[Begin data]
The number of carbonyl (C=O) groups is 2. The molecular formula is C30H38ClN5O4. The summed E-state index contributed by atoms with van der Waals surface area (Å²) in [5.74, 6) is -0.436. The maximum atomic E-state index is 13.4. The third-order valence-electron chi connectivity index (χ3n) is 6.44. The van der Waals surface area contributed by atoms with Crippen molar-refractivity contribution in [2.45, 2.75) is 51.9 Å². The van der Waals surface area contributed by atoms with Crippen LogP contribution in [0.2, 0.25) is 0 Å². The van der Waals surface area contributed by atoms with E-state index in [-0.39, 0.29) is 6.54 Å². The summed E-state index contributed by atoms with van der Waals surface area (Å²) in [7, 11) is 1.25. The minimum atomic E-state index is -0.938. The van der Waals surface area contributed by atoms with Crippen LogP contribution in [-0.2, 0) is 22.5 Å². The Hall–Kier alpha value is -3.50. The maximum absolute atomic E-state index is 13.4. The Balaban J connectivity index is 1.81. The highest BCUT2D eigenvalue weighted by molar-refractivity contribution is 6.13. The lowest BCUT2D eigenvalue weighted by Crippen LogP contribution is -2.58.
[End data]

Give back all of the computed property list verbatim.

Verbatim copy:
The number of carbonyl (C=O) groups is 2. The molecular formula is C30H38ClN5O4. The summed E-state index contributed by atoms with van der Waals surface area (Å²) in [5.74, 6) is -0.436. The maximum atomic E-state index is 13.4. The third-order valence-electron chi connectivity index (χ3n) is 6.44. The van der Waals surface area contributed by atoms with Crippen molar-refractivity contribution in [2.45, 2.75) is 51.9 Å². The van der Waals surface area contributed by atoms with Crippen LogP contribution in [0.2, 0.25) is 0 Å². The van der Waals surface area contributed by atoms with E-state index in [-0.39, 0.29) is 6.54 Å². The summed E-state index contributed by atoms with van der Waals surface area (Å²) in [7, 11) is 1.25. The minimum atomic E-state index is -0.938. The van der Waals surface area contributed by atoms with Crippen LogP contribution in [-0.2, 0) is 22.5 Å². The Hall–Kier alpha value is -3.50. The maximum absolute atomic E-state index is 13.4. The Balaban J connectivity index is 1.81. The highest BCUT2D eigenvalue weighted by molar-refractivity contribution is 6.13. The lowest BCUT2D eigenvalue weighted by Crippen LogP contribution is -2.58.